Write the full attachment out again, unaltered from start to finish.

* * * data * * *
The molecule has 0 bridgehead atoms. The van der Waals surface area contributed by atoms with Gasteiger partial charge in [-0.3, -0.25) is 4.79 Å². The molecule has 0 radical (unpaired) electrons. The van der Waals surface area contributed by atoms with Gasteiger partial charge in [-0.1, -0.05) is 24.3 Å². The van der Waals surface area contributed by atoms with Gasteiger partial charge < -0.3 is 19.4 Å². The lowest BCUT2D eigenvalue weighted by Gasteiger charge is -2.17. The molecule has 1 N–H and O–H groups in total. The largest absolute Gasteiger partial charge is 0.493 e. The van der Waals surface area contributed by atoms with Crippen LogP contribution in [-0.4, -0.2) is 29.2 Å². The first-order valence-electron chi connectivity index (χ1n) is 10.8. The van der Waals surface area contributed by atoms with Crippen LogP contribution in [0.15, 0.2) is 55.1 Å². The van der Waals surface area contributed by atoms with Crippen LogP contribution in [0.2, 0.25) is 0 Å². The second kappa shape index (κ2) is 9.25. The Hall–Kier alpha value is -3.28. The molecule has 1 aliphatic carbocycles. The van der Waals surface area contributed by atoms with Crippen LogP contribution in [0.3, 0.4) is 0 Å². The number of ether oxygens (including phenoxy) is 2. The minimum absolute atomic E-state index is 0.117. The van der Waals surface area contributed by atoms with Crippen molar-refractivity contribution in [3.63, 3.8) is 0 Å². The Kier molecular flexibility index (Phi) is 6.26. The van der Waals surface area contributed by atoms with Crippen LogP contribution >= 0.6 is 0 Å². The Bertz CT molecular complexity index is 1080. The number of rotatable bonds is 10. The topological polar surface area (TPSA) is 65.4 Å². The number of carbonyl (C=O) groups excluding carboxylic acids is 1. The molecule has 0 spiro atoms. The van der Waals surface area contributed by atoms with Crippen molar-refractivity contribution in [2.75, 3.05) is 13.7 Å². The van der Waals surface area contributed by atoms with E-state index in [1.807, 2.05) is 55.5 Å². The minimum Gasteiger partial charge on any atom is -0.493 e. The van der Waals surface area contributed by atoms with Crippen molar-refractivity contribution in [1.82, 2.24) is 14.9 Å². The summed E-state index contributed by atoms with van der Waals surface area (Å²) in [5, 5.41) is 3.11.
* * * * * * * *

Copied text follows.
The molecule has 0 bridgehead atoms. The van der Waals surface area contributed by atoms with Gasteiger partial charge in [-0.3, -0.25) is 4.79 Å². The molecule has 0 radical (unpaired) electrons. The van der Waals surface area contributed by atoms with Gasteiger partial charge in [-0.1, -0.05) is 24.3 Å². The van der Waals surface area contributed by atoms with Gasteiger partial charge < -0.3 is 19.4 Å². The lowest BCUT2D eigenvalue weighted by Gasteiger charge is -2.17. The molecule has 1 N–H and O–H groups in total. The largest absolute Gasteiger partial charge is 0.493 e. The van der Waals surface area contributed by atoms with Crippen LogP contribution in [-0.4, -0.2) is 29.2 Å². The first-order valence-electron chi connectivity index (χ1n) is 10.8. The van der Waals surface area contributed by atoms with Crippen LogP contribution in [0.15, 0.2) is 55.1 Å². The van der Waals surface area contributed by atoms with Crippen LogP contribution in [0.2, 0.25) is 0 Å². The second kappa shape index (κ2) is 9.25. The Hall–Kier alpha value is -3.28. The molecule has 1 aliphatic carbocycles. The van der Waals surface area contributed by atoms with Crippen LogP contribution in [0.3, 0.4) is 0 Å². The number of ether oxygens (including phenoxy) is 2. The minimum absolute atomic E-state index is 0.117. The van der Waals surface area contributed by atoms with Crippen molar-refractivity contribution in [3.63, 3.8) is 0 Å². The Kier molecular flexibility index (Phi) is 6.26. The van der Waals surface area contributed by atoms with Crippen LogP contribution >= 0.6 is 0 Å². The Bertz CT molecular complexity index is 1080. The number of rotatable bonds is 10. The topological polar surface area (TPSA) is 65.4 Å². The number of carbonyl (C=O) groups excluding carboxylic acids is 1. The molecule has 0 spiro atoms. The van der Waals surface area contributed by atoms with Crippen molar-refractivity contribution in [2.75, 3.05) is 13.7 Å². The van der Waals surface area contributed by atoms with E-state index in [1.807, 2.05) is 55.5 Å². The minimum Gasteiger partial charge on any atom is -0.493 e. The van der Waals surface area contributed by atoms with Crippen molar-refractivity contribution in [1.82, 2.24) is 14.9 Å². The summed E-state index contributed by atoms with van der Waals surface area (Å²) in [5, 5.41) is 3.11.